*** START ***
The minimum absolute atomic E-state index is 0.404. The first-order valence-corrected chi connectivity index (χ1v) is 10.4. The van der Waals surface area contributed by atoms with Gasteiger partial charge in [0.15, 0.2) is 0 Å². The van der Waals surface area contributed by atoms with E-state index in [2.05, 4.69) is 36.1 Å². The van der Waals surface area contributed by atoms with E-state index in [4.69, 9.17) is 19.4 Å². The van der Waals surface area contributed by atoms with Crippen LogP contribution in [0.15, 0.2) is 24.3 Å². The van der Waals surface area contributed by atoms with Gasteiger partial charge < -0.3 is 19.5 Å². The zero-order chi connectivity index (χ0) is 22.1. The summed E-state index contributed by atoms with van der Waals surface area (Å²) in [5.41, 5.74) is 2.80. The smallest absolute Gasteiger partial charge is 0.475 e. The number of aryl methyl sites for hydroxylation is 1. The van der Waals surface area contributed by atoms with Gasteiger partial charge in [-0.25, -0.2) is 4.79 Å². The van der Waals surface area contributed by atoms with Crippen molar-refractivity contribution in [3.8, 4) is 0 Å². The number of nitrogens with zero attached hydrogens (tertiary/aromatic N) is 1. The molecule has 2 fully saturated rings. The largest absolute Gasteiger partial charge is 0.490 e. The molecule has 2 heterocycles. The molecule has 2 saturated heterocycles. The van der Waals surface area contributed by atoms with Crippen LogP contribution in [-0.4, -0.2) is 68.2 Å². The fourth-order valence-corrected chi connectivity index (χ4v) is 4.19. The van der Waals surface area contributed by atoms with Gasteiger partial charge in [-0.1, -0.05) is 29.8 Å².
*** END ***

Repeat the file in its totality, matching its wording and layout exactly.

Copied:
The minimum absolute atomic E-state index is 0.404. The first-order valence-corrected chi connectivity index (χ1v) is 10.4. The van der Waals surface area contributed by atoms with Gasteiger partial charge in [0.15, 0.2) is 0 Å². The van der Waals surface area contributed by atoms with E-state index in [2.05, 4.69) is 36.1 Å². The van der Waals surface area contributed by atoms with E-state index in [4.69, 9.17) is 19.4 Å². The van der Waals surface area contributed by atoms with Crippen LogP contribution in [0.15, 0.2) is 24.3 Å². The van der Waals surface area contributed by atoms with Gasteiger partial charge < -0.3 is 19.5 Å². The zero-order chi connectivity index (χ0) is 22.1. The summed E-state index contributed by atoms with van der Waals surface area (Å²) in [5.41, 5.74) is 2.80. The smallest absolute Gasteiger partial charge is 0.475 e. The number of aryl methyl sites for hydroxylation is 1. The van der Waals surface area contributed by atoms with Gasteiger partial charge in [-0.25, -0.2) is 4.79 Å². The van der Waals surface area contributed by atoms with Crippen molar-refractivity contribution in [3.8, 4) is 0 Å². The number of nitrogens with zero attached hydrogens (tertiary/aromatic N) is 1. The molecule has 2 fully saturated rings. The largest absolute Gasteiger partial charge is 0.490 e. The molecule has 2 heterocycles. The molecule has 2 saturated heterocycles. The van der Waals surface area contributed by atoms with Crippen LogP contribution in [-0.4, -0.2) is 68.2 Å². The fourth-order valence-corrected chi connectivity index (χ4v) is 4.19. The van der Waals surface area contributed by atoms with Gasteiger partial charge in [-0.1, -0.05) is 29.8 Å².